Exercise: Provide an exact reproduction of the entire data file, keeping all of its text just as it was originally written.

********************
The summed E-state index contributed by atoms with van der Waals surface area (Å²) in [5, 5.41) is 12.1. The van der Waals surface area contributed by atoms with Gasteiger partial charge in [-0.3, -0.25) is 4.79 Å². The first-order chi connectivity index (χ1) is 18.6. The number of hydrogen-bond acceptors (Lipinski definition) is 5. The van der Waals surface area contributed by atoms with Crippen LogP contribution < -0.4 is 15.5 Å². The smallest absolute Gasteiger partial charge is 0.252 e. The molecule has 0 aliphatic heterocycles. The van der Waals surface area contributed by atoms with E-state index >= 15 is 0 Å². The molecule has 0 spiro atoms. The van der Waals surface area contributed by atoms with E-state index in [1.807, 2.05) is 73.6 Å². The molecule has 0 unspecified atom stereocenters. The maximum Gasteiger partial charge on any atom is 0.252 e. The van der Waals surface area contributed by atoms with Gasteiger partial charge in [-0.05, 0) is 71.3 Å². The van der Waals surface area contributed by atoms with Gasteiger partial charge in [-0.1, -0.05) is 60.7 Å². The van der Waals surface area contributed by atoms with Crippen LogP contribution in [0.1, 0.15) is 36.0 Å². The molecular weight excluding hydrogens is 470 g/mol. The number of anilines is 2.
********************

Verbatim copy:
The summed E-state index contributed by atoms with van der Waals surface area (Å²) in [5, 5.41) is 12.1. The van der Waals surface area contributed by atoms with Gasteiger partial charge in [-0.3, -0.25) is 4.79 Å². The first-order chi connectivity index (χ1) is 18.6. The number of hydrogen-bond acceptors (Lipinski definition) is 5. The van der Waals surface area contributed by atoms with Crippen LogP contribution < -0.4 is 15.5 Å². The smallest absolute Gasteiger partial charge is 0.252 e. The molecule has 0 aliphatic heterocycles. The van der Waals surface area contributed by atoms with E-state index >= 15 is 0 Å². The molecule has 0 spiro atoms. The van der Waals surface area contributed by atoms with E-state index in [1.807, 2.05) is 73.6 Å². The molecule has 0 unspecified atom stereocenters. The maximum Gasteiger partial charge on any atom is 0.252 e. The van der Waals surface area contributed by atoms with Gasteiger partial charge in [-0.05, 0) is 71.3 Å². The van der Waals surface area contributed by atoms with Gasteiger partial charge in [-0.1, -0.05) is 60.7 Å². The van der Waals surface area contributed by atoms with Crippen LogP contribution in [0.1, 0.15) is 36.0 Å². The molecular weight excluding hydrogens is 470 g/mol. The number of anilines is 2.